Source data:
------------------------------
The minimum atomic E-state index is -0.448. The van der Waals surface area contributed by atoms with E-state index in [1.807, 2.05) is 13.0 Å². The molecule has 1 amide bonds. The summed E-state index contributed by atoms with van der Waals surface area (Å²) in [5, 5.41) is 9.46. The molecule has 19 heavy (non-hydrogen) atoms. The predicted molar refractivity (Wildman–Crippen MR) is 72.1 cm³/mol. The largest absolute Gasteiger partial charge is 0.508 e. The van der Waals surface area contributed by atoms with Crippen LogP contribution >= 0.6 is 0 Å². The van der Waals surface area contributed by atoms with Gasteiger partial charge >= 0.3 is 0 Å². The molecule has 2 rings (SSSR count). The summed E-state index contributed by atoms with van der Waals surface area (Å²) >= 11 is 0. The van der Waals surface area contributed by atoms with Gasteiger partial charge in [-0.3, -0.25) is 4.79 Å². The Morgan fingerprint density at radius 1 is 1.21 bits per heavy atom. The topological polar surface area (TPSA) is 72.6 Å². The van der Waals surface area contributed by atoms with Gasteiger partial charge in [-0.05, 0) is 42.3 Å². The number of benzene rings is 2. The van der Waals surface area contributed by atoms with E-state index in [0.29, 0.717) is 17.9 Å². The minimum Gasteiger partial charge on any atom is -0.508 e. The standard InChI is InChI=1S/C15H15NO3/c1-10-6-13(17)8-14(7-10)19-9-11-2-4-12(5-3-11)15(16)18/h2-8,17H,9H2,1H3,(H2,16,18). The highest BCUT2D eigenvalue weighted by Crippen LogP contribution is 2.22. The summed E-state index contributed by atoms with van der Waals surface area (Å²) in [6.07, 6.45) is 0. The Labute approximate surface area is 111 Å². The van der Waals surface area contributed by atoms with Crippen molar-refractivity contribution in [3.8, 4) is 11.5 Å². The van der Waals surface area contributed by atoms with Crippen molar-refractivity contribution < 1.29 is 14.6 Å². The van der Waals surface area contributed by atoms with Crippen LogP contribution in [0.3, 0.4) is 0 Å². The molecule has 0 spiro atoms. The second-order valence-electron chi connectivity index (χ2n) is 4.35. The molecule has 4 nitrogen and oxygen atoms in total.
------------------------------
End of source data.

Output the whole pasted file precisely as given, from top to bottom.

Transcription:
The minimum atomic E-state index is -0.448. The van der Waals surface area contributed by atoms with E-state index in [1.807, 2.05) is 13.0 Å². The molecule has 1 amide bonds. The summed E-state index contributed by atoms with van der Waals surface area (Å²) in [5, 5.41) is 9.46. The molecule has 19 heavy (non-hydrogen) atoms. The predicted molar refractivity (Wildman–Crippen MR) is 72.1 cm³/mol. The largest absolute Gasteiger partial charge is 0.508 e. The van der Waals surface area contributed by atoms with Crippen LogP contribution >= 0.6 is 0 Å². The van der Waals surface area contributed by atoms with Gasteiger partial charge >= 0.3 is 0 Å². The molecule has 2 rings (SSSR count). The summed E-state index contributed by atoms with van der Waals surface area (Å²) >= 11 is 0. The van der Waals surface area contributed by atoms with Gasteiger partial charge in [-0.3, -0.25) is 4.79 Å². The Morgan fingerprint density at radius 1 is 1.21 bits per heavy atom. The topological polar surface area (TPSA) is 72.6 Å². The van der Waals surface area contributed by atoms with Gasteiger partial charge in [-0.05, 0) is 42.3 Å². The number of benzene rings is 2. The van der Waals surface area contributed by atoms with E-state index in [0.29, 0.717) is 17.9 Å². The minimum Gasteiger partial charge on any atom is -0.508 e. The standard InChI is InChI=1S/C15H15NO3/c1-10-6-13(17)8-14(7-10)19-9-11-2-4-12(5-3-11)15(16)18/h2-8,17H,9H2,1H3,(H2,16,18). The highest BCUT2D eigenvalue weighted by Crippen LogP contribution is 2.22. The summed E-state index contributed by atoms with van der Waals surface area (Å²) in [6.07, 6.45) is 0. The Labute approximate surface area is 111 Å². The van der Waals surface area contributed by atoms with Crippen molar-refractivity contribution in [3.8, 4) is 11.5 Å². The van der Waals surface area contributed by atoms with Crippen molar-refractivity contribution < 1.29 is 14.6 Å². The van der Waals surface area contributed by atoms with Crippen LogP contribution in [0.3, 0.4) is 0 Å². The molecule has 0 spiro atoms. The second-order valence-electron chi connectivity index (χ2n) is 4.35. The molecule has 4 nitrogen and oxygen atoms in total.